“Not everything that can be counted counts, and not everything that counts can be counted.” (Albert Einstein)

The goals we formulate in our political programs are often forgotten in everyday political life. But goals and plans are the maps that provide direction for our work and must be taken seriously.

To make goals meaningful we must systematically assess progress and evaluate whether our decisions contribute to the development we want to see. We need to measure the pace of development and to what degree we are fulfilling our goals. To enable us to work like this we need to have goals that are formulated in a manner that can be measured and assessed. Evaluations must always be an integral part of our planning processes.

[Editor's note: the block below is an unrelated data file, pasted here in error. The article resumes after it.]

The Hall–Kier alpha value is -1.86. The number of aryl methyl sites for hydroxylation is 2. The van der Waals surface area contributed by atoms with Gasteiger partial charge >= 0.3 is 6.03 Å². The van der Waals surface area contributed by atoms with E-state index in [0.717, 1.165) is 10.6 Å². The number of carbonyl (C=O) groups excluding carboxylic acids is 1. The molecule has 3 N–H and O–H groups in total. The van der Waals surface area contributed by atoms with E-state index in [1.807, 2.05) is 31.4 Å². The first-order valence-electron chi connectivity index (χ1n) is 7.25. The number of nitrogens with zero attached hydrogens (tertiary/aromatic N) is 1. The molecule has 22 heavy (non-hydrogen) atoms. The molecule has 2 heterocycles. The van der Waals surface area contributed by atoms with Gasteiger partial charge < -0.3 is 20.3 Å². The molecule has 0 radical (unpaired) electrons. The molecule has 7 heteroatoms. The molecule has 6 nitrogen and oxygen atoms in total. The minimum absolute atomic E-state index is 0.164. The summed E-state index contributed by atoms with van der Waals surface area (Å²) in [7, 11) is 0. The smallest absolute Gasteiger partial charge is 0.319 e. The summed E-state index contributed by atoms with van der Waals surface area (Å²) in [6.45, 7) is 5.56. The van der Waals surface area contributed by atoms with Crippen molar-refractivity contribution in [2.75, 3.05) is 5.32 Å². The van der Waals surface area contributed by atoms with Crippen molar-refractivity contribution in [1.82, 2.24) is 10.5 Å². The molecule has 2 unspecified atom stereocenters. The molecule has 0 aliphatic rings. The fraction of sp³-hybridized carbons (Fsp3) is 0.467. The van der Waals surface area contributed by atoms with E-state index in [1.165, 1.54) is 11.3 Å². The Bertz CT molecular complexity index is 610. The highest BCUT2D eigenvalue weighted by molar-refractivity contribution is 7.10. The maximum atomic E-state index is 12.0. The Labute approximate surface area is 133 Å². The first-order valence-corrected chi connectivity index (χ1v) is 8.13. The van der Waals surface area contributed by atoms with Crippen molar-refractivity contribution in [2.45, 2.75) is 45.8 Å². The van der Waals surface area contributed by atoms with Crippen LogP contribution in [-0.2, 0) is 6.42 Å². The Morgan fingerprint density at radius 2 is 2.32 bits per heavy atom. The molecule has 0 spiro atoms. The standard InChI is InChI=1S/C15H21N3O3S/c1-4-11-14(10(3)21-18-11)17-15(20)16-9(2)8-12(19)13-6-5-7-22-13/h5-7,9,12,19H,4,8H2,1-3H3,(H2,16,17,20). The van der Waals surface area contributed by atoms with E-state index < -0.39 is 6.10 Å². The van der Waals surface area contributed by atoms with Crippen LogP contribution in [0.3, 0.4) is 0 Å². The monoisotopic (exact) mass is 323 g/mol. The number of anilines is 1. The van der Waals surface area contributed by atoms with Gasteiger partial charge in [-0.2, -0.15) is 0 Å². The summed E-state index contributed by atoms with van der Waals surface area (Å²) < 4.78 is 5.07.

Our own goals as local politicians must also be formulated in ways that allow them to be measured.

Measurable goals
Goals should be formulated so that they describe what we want to achieve. The goals must be clear and realistic, aimed at activity, and limited in time. We must ensure that progress towards achieving our goals can be measured or at least be evaluated. If this cannot be measured, the goals will not function as steering instruments. We must know how we are going to evaluate the goals when we formulate them to be able to determine whether or not the goals are being achieved.

Evaluation of budgets and finances
The finances are central to all political activities and we are quite used to thinking in economic terms in our evaluations. Material is found in financial reports and other statistics on a continuous basis. It is usually easy to say what we have spent or where we have increased spending.

But for politicians, qualitative evaluations are equally important. These evaluations concern what quality we deliver to the citizens rather than how much money is spent within each portfolio.